Kumail Nanjiani reveals he sought counseling after negative reviews of ‘Eternals’

Kumail Nanjiani reveals he sought counseling after negative reviews of ‘Eternals’
via “Inside of You”

Kumail Nanjiani opened up to Michael Rosenbaum on his podcast “Inside of You”

February 8, 2024
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Kumail Nanjiani recently opened up about how he was impacted by the negative reviews for Marvel’s “Eternals,” sharing that the experience left him traumatized and requiring counseling.
High expectations: Speaking to host Michael Rosenbaum on his podcast “Inside of You,” uploaded to YouTube on Tuesday, Nanjiani shared that Marvel initially thought that the “Eternals,” directed by Academy Award-winning filmmaker Chloe Zhao, was “going to be like really well-reviewed.”
That idea convinced Marvel to lift the embargo early and put the cast on a global tour to promote the film, Nanjiani told the “Smallville” alumnus.

 
The reviews come in: The “Ghostbuster: Afterlife” actor noted that he was hyper-aware of the negative reviews of “Eternals” while the cast was on the tour, saying, “I was reading every review. I was checking too much because this thing had become too much in my head.”
Nanjiani pointed out that this period happened right after the COVID-19 stay-at-home order had been lifted, explaining, “So we’re coming out after this crazy thing … everything is heightened.”
“Eternals,” released on Nov. 5, 2021, received a 47% score on Rotten Tomatoes, making it one of the worst-reviewed Marvel movies ever on the review-aggregation website.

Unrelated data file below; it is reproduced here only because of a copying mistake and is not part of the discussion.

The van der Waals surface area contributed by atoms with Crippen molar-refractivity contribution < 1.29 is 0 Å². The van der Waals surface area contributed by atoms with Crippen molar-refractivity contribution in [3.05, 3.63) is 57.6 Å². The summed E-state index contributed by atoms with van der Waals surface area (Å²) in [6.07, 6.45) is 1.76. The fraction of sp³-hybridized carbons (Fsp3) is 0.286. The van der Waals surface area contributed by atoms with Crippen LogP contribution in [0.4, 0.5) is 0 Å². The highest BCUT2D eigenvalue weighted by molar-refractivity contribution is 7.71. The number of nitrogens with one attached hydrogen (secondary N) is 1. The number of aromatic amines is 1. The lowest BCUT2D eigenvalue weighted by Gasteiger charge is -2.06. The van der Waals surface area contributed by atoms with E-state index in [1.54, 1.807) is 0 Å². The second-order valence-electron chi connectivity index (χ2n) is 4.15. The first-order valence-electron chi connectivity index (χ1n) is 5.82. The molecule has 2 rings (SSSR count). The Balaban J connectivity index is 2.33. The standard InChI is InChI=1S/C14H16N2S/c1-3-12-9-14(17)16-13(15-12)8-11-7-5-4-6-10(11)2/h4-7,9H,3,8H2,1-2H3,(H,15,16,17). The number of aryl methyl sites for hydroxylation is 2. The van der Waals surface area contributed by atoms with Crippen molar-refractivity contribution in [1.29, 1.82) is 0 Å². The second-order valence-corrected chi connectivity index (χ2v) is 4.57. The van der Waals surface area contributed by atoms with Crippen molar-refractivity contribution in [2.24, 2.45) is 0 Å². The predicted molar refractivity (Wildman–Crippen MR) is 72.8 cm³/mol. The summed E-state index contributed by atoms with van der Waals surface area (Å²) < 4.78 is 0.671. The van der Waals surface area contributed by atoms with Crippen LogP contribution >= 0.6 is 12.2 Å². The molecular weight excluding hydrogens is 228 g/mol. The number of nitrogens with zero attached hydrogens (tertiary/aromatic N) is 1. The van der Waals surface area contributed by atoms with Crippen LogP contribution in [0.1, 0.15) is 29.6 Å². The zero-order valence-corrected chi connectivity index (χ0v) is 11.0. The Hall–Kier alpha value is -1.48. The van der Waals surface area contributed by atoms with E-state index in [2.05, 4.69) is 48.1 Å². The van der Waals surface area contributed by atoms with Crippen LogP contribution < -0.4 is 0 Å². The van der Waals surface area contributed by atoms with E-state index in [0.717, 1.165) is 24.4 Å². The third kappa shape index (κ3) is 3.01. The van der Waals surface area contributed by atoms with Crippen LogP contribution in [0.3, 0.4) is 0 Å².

“Unfair”: Nanjiani recalled the experience as being “really hard” and he realized at the time that “this is unfair to me. It’s unfair to Emily [Gordon, his wife]. I can’t approach my work this way anymore. Some sh*t has got to change.”
Nanjiani said he had to eventually undergo counseling following the experience and that he still talks to his therapist about it. He added, “Emily says that I do have trauma from it.”
What he learned: After his experience with “The Marvels,” Nanjiani realized that he “can’t be so result based” in his work anymore “[because] I really can’t control it. I can control my experience, how I am to the people around me, what I learn from it and how I work. I can’t control what people are going to think of it.”
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      Bryan Ke

      Bryan Ke
      is a Reporter for NextShark

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